But they can be blanketed like any other ray detection system...
I do have some (little) experience with IR systems and the best blanket is plants, well of course with leaves on... ;)
We could not see a guy standing behind a bush from 15 meters distance with a system the border police is using to observe the green borders, although he was clearly visible through all the gaps in between the leaves to the naked eye...

On the other hand - how many plants are out there on the sea? ;)
 

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If you are putting all your attention into looking through night vision glasses, I believe you could miss a lot of more important information. There is no way you are going to see a container, a log or even a sleeping whale at sea, unless you happen to be looking in exactly the right place at the right second, in a perfectly flat sea. It really is a waste of time to try. I believe most of us trust to our luck in these cases; it is a huge ocean and these objects are few and far between.
Onshore, where floating objects are more common, like fishing floats or logs in the PNW, the prudent mariner might not proceed at full speed in limited visibility, as many of these dangers are still not easily seen, even in good visibility.
The one modern innovation I find absolutely indispensable now, for navigation, are the stabilized binoculars. They are a huge improvement over conventional ones and facilitate identification of navigational aids, vessel lights and anything one might want to actually see clearly from a moving boat. They are smaller and lighter than conventional binoculars, therefor, instead of the common 7X35 marine binoculars, 10X 50 are quite usable on a small craft.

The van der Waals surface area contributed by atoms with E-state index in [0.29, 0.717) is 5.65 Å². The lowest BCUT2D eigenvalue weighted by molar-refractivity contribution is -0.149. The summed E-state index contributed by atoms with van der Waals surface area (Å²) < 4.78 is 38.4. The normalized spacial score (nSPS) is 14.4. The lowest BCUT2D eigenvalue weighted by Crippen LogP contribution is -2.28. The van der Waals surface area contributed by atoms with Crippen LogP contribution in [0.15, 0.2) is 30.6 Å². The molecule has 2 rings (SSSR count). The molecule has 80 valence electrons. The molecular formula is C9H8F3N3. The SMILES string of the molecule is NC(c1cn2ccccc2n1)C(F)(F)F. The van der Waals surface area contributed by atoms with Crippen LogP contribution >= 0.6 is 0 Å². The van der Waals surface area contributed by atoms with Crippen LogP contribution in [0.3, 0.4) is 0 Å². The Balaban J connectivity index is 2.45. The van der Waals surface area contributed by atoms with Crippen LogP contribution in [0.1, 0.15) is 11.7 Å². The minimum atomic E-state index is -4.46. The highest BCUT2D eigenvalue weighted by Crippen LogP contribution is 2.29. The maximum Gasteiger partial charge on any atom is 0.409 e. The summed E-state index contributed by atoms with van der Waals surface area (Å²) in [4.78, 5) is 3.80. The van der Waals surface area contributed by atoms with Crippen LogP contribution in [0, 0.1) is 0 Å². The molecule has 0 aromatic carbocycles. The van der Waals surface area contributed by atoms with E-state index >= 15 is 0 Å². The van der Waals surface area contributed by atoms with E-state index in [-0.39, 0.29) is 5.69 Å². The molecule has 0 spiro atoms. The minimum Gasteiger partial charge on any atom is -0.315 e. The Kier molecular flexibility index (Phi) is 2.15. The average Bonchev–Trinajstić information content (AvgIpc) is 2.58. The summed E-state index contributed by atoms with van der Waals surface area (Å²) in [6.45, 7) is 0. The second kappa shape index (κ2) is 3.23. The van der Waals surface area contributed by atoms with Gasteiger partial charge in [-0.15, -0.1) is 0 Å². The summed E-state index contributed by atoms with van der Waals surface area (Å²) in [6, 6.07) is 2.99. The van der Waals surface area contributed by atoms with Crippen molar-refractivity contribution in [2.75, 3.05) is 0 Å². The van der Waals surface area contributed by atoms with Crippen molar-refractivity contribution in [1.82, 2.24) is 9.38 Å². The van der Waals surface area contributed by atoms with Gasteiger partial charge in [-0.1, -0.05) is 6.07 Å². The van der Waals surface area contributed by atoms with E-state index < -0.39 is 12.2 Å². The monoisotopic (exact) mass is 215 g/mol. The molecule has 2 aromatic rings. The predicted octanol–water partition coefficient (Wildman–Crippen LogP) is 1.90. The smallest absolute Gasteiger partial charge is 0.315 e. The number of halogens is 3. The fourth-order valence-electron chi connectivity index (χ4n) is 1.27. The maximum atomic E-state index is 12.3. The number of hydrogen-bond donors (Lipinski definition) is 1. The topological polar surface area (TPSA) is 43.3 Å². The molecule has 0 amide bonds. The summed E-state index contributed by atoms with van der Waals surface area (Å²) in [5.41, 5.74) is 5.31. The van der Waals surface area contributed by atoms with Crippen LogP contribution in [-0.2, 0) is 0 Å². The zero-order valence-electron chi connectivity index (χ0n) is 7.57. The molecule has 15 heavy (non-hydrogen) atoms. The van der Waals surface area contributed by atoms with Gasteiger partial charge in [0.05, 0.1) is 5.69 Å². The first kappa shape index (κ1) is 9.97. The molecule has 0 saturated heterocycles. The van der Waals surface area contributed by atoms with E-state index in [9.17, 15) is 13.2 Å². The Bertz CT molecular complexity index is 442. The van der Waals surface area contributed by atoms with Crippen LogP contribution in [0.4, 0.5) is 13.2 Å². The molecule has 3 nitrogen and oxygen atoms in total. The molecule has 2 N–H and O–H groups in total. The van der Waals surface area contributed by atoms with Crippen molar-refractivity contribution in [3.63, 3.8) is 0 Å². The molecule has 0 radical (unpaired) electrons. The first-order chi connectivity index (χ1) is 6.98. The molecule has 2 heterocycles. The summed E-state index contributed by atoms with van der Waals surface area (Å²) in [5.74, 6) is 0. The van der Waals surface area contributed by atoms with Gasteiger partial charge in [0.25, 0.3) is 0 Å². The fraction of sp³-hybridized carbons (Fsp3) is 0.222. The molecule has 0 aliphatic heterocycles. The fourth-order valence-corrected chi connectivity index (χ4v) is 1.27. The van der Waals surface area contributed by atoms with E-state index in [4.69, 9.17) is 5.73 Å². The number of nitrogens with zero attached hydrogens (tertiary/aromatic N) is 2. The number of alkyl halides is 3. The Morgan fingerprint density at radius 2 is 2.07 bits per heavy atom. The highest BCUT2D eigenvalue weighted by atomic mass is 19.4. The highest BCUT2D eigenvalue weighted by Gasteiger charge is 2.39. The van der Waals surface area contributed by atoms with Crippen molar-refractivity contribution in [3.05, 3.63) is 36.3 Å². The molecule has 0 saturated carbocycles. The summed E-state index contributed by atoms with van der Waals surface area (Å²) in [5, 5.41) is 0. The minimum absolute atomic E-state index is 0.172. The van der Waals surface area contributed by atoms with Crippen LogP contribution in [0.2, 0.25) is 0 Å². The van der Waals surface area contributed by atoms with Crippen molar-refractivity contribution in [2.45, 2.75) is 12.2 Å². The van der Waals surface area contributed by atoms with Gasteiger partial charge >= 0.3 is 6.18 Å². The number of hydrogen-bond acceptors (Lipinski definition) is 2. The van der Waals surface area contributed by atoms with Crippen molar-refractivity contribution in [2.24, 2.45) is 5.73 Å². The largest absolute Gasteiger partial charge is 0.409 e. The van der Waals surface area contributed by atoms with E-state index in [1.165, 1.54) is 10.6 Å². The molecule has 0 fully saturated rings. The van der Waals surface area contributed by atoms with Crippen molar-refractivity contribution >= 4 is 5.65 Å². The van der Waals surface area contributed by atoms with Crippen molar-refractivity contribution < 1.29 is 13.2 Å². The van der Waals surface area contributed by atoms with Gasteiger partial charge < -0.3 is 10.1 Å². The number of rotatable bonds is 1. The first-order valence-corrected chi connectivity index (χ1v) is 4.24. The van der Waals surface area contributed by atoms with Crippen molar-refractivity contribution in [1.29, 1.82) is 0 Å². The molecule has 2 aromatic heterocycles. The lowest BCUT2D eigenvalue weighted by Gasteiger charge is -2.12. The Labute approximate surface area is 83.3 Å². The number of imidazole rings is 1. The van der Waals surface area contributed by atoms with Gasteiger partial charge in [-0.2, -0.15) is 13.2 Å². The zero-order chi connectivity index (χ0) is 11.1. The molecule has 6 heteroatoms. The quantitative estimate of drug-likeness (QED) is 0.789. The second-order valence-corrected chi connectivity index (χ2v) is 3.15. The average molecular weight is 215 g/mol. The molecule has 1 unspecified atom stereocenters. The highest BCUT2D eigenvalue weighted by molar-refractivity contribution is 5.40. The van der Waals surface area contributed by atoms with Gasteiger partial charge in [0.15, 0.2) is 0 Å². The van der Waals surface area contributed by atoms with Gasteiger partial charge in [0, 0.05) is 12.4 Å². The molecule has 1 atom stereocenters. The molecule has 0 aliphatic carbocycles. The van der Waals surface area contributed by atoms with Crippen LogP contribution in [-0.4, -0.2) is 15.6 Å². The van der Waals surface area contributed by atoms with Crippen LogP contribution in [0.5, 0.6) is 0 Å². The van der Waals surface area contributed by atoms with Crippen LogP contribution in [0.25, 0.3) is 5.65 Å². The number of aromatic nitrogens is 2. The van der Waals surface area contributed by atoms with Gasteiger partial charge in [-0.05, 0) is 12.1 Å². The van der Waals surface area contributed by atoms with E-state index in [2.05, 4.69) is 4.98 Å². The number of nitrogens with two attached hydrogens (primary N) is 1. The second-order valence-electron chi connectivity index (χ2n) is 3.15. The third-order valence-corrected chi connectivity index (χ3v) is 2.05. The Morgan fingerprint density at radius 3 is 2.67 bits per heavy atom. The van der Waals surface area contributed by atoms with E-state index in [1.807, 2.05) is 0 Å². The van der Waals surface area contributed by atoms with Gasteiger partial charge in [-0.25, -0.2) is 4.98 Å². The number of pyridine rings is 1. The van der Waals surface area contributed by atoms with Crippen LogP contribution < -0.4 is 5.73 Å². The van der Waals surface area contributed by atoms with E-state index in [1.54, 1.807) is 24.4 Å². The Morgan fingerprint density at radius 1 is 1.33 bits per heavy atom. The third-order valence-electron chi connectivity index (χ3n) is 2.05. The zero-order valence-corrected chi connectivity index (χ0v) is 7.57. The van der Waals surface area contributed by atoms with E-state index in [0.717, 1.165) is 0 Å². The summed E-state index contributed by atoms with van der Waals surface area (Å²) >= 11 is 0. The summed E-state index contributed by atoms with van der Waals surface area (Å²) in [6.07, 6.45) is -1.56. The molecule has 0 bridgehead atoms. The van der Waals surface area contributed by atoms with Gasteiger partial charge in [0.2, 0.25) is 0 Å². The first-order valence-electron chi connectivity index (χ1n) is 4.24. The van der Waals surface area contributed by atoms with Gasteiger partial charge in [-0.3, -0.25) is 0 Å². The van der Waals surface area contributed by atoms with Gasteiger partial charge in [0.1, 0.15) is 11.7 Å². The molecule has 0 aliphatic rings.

As wonderful as Hollywood makes the night vision glasses seem, I seriously doubt they would be very serviceable aboard a small craft, for navigation.
 

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Vimes TY the last time I looked at FLIR was a long time ago. I have used and repaired starlights. IR works but it used to be "expensive" for anything decent. I googled and the prices are competitive now. For 3 or 4 boat bucks you can get a decent night vision.
 

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Discussion Starter · #10 ·
Could the people who mentioned experience with the equipment let me know specifically what they where using?
I would like to read up on them...

thank you for all the answers so far.

A
 

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i have used them both extensivly at sea. there is a reason warships use both. if i were to pick one over the other, i have to say NVG for my area and what i do. others might find IR better suited to thier area. i know thats not much help, but i say ask around ur area and see what they use and maybe if u can go out and try it with them.

im soon (once my leg heals from being hit on my motorcycle and i can go test in open water) going to be doing an experiment that just may make NVG much more affodable for practical sailing distance and resolution, i will keep you guys posted if it works.